Much of the day was spent waiting around. I amused myself talking to the Bikini competitors. A delightful Irish woman told me all about the “piss cup” she had made. Twenty-six-year-old Aishling looked ravishing with her cascading auburn curls and her copper-coloured, crystal-encrusted bikini. Aishling was a full-time personal trainer.

I smiled from ear to ear as I saw the humour in the situation. Sitting next to me was a drop-dead gorgeous bombshell of a woman going over the finer details of how she had perfected the construction of the piss cup – a polystyrene cup with the bottom cut out. She described how she pressed the top to her girlie bits and pissed into it. That helped direct your piss straight down towards the bowl of the toilet. If you got a dribble on your fake tan, it was immediately ruined. The cup helped avoid such a tragedy. I thought the whole concept was a total hoot. Aishling made one for me while we waited backstage.

As midday approached, I heard the adjudicator call out Masters Bikini. Midday was our scheduled time to walk onstage. I happened to be on the toilet right at that very moment, having my tenth nervous wee with my piss cup. I panicked. I thought, Holy crap, don’t tell me I have just spent four months training my guts out, not eating cheese, muffins, pizza, wine, and anything with a hint of carb and fat decadence, to then miss my call to go out onstage?

I ran out of the toilet with my cup in hand. I couldn’t see a rubbish bin anywhere so, with no time to spare, I literally threw it into the middle of the women’s changing area. I didn’t stop to look. I had just sprayed my piss from one side of the room to the other, quite possibly over a few of the Miss World contestants. I ran to the stage and surprised myself with how quickly I could move in my four-inch stage heels.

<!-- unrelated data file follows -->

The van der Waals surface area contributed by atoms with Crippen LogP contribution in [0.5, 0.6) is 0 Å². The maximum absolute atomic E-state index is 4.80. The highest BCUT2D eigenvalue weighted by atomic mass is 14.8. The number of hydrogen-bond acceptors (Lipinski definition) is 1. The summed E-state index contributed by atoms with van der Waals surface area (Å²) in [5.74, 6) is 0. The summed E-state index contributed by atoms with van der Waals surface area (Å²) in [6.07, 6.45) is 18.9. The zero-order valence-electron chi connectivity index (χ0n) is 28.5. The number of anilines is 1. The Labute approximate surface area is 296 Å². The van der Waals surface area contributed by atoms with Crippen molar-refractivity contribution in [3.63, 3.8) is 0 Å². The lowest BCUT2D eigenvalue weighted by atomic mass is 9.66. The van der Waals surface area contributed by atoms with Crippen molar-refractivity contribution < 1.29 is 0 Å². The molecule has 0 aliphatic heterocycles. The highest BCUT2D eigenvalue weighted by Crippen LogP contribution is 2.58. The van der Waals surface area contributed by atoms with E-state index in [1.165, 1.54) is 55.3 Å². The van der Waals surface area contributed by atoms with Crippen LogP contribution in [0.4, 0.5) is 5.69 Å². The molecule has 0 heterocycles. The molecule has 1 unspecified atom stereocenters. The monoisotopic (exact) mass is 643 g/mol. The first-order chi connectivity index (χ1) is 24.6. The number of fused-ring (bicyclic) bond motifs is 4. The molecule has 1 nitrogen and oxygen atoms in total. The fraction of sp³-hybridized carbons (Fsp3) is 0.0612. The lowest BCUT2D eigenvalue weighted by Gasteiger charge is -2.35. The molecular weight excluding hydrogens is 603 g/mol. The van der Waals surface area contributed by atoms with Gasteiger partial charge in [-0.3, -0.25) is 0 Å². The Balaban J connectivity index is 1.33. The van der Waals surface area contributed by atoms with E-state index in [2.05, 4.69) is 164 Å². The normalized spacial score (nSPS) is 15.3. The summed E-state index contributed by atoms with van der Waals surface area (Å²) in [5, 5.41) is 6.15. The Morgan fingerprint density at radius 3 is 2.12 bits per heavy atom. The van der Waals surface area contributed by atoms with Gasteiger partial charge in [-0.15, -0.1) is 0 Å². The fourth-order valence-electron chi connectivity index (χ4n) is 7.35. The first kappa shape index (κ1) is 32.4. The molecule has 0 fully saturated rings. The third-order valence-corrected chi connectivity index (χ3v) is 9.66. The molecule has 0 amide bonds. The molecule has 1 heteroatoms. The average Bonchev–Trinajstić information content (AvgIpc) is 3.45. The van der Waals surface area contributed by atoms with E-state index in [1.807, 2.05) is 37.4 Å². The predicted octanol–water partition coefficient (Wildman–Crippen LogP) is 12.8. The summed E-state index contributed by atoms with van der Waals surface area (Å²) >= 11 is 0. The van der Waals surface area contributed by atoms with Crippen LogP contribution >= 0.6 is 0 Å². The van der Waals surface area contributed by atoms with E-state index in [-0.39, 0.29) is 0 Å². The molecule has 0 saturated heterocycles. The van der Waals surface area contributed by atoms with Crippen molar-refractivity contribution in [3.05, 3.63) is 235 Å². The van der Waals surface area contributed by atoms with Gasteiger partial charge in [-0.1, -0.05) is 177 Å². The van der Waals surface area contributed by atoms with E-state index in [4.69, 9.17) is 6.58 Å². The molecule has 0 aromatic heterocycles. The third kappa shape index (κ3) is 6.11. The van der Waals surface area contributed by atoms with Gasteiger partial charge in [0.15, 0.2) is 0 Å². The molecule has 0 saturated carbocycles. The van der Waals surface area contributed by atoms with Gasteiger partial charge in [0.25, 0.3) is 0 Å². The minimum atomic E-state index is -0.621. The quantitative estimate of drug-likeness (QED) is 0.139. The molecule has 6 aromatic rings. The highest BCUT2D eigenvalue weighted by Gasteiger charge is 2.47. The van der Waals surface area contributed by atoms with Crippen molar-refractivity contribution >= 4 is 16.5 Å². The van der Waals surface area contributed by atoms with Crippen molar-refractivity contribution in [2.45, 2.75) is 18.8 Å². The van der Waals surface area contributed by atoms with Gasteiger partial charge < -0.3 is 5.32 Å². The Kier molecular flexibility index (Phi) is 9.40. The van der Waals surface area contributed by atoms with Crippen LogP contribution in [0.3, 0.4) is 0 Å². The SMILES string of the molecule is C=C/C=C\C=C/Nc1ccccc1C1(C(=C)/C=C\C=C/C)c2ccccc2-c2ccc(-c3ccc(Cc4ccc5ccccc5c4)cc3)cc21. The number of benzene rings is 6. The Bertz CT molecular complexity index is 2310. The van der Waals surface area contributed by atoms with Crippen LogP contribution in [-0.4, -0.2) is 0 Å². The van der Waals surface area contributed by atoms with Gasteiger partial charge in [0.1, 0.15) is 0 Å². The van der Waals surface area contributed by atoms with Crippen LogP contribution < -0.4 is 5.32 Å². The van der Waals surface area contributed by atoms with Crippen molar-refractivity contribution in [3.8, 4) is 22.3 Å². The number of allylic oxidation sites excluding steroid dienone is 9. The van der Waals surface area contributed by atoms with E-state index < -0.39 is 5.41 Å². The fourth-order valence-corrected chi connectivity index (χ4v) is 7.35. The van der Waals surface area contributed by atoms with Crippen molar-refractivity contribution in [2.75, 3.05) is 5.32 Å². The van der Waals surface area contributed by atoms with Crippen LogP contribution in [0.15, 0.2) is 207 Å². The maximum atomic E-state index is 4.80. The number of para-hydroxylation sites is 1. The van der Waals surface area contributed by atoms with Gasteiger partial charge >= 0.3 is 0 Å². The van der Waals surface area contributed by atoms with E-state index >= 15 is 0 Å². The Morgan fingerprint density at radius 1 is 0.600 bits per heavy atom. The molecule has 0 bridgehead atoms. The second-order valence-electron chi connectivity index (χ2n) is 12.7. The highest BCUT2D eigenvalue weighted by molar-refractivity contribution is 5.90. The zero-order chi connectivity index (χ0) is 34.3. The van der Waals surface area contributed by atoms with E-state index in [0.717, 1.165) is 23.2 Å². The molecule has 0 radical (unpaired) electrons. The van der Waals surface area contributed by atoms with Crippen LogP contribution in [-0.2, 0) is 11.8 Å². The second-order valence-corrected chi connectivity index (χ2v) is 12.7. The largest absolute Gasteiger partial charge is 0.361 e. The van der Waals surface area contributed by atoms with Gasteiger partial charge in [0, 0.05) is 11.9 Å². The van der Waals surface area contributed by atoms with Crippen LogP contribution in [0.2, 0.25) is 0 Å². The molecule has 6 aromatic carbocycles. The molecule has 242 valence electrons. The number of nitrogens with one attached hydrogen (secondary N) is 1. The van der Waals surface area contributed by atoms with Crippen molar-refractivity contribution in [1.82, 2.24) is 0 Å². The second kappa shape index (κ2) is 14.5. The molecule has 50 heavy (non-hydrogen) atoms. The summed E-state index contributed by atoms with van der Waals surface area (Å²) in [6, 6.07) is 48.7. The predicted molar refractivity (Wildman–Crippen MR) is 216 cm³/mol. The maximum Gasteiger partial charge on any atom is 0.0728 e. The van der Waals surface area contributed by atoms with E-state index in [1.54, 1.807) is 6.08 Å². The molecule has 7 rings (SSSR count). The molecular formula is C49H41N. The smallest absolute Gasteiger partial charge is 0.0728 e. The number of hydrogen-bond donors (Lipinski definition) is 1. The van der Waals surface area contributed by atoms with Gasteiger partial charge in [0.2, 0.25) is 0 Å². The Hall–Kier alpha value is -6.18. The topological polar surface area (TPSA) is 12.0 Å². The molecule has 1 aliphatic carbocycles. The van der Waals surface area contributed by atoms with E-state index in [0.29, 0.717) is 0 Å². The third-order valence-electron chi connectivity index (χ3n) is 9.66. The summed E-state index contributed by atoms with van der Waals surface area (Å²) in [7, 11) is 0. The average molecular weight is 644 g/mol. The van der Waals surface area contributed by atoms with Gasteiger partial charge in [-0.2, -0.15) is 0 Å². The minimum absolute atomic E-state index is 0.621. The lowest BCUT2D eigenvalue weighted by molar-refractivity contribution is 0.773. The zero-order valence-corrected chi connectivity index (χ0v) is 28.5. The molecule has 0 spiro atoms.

From Chapter 22 "My father is dead" page 162

My sister telephoned me at 8 am on 10 November 2015. She told me our father had cooked himself some fried eggs for breakfast and placed them on the coffee table in front of the sofa where he liked to sit and watch sport on TV. He was mad about all sports, particularly golf and rugby.

As he sat down, my father had a massive heart attack. He fell. The impact of his head hitting the ground projected his false teeth a distance of three metres to the other side of the room. He was dead before his head hit the floor.

His fried eggs still sat on the table. I don’t know why the image of the eggs sitting there waiting for my father to return bothers me so much. But it does.

Get up, Dad. Eat your eggs, I silently shouted to him.

Four days after I discovered Tim had divorced me behind my back, my father suddenly died. I was numb with grief. Paralysed with shock.

From Chapter 24 "The Lawyer" page 174

A few months later Adam broke it to me that he had started seeing another woman. He almost looked defeated as he admitted he had chosen her over me for convenience. She was not “the one” and no comparison to me, he explained.

I was desperate to hide the hurt that threatened to well within my eyes. I took a deep breath, elegantly pushed my coffee cup aside and crossed my arms. I leant forward and gently placed both my elbows and arms on the table. With a wry smile I said, ‘Well, Adam, I know Christchurch. I’m a Cantabrian by birth, remember.’

Adam stared at me and nodded. I could tell he was wondering what was coming next.

‘Look, unless this chick’s an import, she’ll have an ass twice the size of mine and half my personality. Humpf. She doesn’t bother me at all,’ I said. I put my nose in the air and let out a barely audible snort.